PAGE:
The French Alps, the only bid selected by the IOC for the 2030 Olympic Winter Games
What if, after Paris 2024, France hosted the 2030 Winter Olympics? The International Olympic Committee has entered into a "targeted dialogue" with France and only France, meaning that only this candidacy has been retained, we learned this Wednesday, November 29. A reversal of the situation seems unlikely.
Le Grand Bornand could become one of the Olympic sites if France's bid for the 2030 Winter Olympics is well selected. AFP - JEFF PACHOUD
By: RFI Follow
The French Alps' bid to host the Winter Olympics in 2030 took an important step on Wednesday, at the expense of Switzerland and Sweden, by entering into a "targeted dialogue" with the IOC, which will choose the host next year. With this decision of the IOC Executive Board meeting in Paris, France goes from "interested party" to "prospective host" of the competition, even though Paris will already host the Summer Olympics in eight months.
The French Alps, which launched their bid last summer at the same time as Switzerland - Sweden has been in the running since February - must now go through several months of detailed assessment of their application. From the map of the sites, to the planned legacy, to the environmental impact, to the financing and the political support.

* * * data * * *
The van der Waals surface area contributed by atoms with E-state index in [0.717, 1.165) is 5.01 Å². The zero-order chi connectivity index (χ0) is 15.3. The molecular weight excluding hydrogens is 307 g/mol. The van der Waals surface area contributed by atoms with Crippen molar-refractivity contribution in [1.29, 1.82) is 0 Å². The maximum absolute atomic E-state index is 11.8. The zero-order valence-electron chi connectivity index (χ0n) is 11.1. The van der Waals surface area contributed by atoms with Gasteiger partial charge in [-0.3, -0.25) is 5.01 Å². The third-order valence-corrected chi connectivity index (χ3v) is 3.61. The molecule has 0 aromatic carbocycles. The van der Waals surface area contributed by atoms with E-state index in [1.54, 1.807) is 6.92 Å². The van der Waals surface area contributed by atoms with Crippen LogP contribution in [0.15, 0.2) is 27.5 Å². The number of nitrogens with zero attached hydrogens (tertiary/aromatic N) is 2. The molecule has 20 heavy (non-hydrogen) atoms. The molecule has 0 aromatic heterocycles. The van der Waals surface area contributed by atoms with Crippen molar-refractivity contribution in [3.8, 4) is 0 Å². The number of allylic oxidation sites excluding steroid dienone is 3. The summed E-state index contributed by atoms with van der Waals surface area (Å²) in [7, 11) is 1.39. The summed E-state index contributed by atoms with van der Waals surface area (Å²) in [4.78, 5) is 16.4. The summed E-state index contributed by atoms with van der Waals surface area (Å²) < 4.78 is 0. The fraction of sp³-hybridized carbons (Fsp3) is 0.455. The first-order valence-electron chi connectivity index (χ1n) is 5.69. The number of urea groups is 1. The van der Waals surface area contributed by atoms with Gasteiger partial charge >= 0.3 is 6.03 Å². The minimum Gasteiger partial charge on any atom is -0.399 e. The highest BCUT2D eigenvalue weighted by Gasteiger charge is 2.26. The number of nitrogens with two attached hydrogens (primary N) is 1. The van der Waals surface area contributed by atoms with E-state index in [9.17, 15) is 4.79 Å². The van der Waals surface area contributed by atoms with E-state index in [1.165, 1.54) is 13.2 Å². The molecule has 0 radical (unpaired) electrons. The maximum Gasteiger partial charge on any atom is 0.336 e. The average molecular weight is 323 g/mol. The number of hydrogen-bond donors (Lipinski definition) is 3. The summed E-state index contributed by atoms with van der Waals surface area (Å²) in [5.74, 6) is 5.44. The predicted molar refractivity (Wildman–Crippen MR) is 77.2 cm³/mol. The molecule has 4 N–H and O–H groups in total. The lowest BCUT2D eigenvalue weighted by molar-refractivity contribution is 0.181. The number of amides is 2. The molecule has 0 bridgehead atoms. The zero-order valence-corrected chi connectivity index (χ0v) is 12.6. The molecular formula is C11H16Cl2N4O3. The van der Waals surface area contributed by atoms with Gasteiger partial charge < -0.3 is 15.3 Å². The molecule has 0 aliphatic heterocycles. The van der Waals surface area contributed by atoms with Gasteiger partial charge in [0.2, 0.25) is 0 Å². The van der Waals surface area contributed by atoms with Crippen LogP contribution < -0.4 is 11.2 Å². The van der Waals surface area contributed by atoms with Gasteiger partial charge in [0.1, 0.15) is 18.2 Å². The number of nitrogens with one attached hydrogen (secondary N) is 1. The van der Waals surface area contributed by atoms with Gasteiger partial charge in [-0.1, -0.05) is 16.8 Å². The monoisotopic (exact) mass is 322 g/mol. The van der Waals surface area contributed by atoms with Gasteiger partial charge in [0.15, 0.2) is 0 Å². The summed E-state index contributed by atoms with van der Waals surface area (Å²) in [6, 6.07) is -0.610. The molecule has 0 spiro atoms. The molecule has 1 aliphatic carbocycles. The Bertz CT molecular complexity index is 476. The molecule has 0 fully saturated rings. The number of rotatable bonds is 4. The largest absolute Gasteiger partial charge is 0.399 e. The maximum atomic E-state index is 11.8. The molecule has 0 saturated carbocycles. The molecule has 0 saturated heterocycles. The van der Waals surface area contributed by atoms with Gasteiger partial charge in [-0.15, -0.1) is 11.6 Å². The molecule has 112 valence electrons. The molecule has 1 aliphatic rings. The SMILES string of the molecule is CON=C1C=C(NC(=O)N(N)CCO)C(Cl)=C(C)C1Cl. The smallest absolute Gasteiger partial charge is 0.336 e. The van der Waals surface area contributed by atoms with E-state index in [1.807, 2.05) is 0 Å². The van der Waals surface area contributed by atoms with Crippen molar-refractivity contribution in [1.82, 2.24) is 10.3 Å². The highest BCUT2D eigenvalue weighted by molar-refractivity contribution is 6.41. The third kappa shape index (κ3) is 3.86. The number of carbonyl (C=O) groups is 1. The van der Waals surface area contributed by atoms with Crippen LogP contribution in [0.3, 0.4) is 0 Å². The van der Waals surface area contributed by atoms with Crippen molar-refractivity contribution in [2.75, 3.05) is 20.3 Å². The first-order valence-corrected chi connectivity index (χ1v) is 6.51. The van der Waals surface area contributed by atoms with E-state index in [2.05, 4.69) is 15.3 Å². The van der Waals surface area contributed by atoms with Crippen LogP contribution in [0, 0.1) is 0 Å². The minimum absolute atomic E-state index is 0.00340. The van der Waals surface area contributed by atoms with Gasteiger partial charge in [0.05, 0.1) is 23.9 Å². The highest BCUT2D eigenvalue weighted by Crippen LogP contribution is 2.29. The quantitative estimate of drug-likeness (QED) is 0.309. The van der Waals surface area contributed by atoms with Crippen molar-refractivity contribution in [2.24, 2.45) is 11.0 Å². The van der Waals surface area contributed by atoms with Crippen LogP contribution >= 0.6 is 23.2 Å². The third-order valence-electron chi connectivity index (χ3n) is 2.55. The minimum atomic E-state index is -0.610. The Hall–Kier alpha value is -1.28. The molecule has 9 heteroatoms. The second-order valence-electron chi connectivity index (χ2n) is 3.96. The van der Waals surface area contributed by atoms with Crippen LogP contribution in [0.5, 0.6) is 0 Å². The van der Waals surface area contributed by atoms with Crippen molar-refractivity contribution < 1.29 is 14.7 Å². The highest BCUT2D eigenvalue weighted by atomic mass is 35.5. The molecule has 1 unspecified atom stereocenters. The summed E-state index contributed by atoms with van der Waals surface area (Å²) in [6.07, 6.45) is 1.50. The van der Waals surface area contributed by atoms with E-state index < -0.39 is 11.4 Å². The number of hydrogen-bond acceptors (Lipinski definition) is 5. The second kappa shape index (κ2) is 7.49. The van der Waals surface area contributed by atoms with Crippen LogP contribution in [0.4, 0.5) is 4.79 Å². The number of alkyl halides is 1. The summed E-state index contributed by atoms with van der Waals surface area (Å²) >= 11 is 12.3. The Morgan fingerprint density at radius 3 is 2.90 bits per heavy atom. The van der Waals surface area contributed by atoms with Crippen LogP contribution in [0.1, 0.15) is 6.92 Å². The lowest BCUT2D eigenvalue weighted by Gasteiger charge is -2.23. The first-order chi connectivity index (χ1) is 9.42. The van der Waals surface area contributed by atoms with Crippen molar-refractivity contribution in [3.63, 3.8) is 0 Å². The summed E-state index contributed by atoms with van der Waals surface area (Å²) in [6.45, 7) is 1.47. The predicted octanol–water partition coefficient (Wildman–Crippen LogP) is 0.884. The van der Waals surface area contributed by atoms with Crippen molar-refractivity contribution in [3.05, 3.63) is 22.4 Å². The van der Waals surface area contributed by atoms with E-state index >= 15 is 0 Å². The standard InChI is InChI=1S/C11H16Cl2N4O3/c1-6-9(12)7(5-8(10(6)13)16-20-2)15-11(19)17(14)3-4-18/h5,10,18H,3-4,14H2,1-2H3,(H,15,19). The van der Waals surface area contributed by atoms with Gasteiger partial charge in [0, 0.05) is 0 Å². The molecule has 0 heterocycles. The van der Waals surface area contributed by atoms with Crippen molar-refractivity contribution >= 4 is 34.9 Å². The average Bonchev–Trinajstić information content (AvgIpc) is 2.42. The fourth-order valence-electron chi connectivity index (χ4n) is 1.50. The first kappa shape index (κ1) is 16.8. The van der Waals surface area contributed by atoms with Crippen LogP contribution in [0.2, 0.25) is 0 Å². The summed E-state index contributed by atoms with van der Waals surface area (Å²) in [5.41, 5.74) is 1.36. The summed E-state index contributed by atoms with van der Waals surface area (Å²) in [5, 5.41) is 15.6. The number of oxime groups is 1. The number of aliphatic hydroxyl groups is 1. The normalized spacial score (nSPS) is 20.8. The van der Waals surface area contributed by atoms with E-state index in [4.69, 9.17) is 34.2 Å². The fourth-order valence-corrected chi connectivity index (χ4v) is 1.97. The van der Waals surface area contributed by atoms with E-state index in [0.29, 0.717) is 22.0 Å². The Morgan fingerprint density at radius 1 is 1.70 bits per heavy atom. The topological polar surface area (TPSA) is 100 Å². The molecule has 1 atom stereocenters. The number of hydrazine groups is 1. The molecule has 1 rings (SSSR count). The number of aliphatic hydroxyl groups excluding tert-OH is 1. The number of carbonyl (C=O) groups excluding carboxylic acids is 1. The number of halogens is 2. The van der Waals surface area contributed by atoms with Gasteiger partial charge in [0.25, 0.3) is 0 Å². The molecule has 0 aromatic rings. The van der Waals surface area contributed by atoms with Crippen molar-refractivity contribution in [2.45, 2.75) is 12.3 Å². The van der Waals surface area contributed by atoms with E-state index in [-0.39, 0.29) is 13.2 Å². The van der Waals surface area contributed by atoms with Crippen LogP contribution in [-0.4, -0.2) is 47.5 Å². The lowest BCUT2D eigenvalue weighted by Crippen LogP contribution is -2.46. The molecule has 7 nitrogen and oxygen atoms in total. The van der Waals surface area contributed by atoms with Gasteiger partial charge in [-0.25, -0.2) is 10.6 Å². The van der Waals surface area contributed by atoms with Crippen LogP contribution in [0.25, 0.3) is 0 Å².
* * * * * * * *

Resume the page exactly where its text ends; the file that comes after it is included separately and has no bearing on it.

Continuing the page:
The project, which claims to be based on 95% of existing sites, extends from Nice to Le Grand Bornand, nearly 500 km away, with an alpine ski centre at the Courchevel-Méribel and Val d'Isère sites, cross-country skiing in La Clusaz, and an Olympic village based in Nice, as well as the skating events.
If the IOC executive deems the French guarantees sufficient, it will recommend its designation as host of the 2030 Olympics at a session next year. Conversely, if the French application is deemed disappointing, the Olympic body can send the bid back to "permanent dialogue", i.e. start the procedure from scratch. However, this is unlikely with less than seven years to go before the competition.
This new procedure, which turns its back on the traditional votes followed around the world to decide between the candidates, has only been used once, to award the 2021 Olympics in 2032 to the Australian city of Brisbane. It aims to drastically reduce bidding costs (by 80%, according to the IOC), to avoid the public slap in the face of a negative vote for losers, and to maintain a permanent pool of potential candidates: Sweden, already a candidate for the 2026 Olympic Games awarded to Milan-Cortina, and Switzerland, also interested in the 2034 edition, are thus invited to work on their files further.
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